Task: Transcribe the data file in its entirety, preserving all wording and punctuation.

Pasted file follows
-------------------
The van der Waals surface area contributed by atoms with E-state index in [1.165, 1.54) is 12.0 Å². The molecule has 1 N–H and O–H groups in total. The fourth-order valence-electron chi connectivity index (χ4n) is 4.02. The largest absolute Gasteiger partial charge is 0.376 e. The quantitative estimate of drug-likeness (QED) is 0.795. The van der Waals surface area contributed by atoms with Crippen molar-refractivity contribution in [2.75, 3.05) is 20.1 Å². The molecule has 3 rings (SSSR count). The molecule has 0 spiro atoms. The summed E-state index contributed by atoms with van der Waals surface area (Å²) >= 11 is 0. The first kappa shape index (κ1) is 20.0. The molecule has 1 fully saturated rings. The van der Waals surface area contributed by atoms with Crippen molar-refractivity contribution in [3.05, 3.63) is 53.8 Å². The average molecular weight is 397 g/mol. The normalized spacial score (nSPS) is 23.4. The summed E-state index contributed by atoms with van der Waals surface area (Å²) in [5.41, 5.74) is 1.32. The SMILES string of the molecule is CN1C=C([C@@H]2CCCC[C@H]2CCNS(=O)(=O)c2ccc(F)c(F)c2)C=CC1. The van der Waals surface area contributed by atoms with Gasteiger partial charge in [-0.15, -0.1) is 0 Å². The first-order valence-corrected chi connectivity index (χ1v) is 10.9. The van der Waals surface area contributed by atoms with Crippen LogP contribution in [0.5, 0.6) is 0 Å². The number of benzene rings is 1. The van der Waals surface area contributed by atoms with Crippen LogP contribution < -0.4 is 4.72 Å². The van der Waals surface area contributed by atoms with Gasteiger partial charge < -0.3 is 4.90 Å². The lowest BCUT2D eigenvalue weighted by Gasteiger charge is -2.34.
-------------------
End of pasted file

The van der Waals surface area contributed by atoms with E-state index in [1.165, 1.54) is 12.0 Å². The molecule has 1 N–H and O–H groups in total. The fourth-order valence-electron chi connectivity index (χ4n) is 4.02. The largest absolute Gasteiger partial charge is 0.376 e. The quantitative estimate of drug-likeness (QED) is 0.795. The van der Waals surface area contributed by atoms with Crippen molar-refractivity contribution in [2.75, 3.05) is 20.1 Å². The molecule has 3 rings (SSSR count). The molecule has 0 spiro atoms. The summed E-state index contributed by atoms with van der Waals surface area (Å²) >= 11 is 0. The first kappa shape index (κ1) is 20.0. The molecule has 1 fully saturated rings. The van der Waals surface area contributed by atoms with Crippen molar-refractivity contribution in [3.05, 3.63) is 53.8 Å². The average molecular weight is 397 g/mol. The normalized spacial score (nSPS) is 23.4. The summed E-state index contributed by atoms with van der Waals surface area (Å²) in [5.41, 5.74) is 1.32. The SMILES string of the molecule is CN1C=C([C@@H]2CCCC[C@H]2CCNS(=O)(=O)c2ccc(F)c(F)c2)C=CC1. The van der Waals surface area contributed by atoms with Gasteiger partial charge in [-0.15, -0.1) is 0 Å². The first-order valence-corrected chi connectivity index (χ1v) is 10.9. The van der Waals surface area contributed by atoms with Crippen LogP contribution in [0.5, 0.6) is 0 Å². The number of benzene rings is 1. The van der Waals surface area contributed by atoms with Crippen LogP contribution < -0.4 is 4.72 Å². The van der Waals surface area contributed by atoms with Gasteiger partial charge < -0.3 is 4.90 Å². The lowest BCUT2D eigenvalue weighted by Gasteiger charge is -2.34.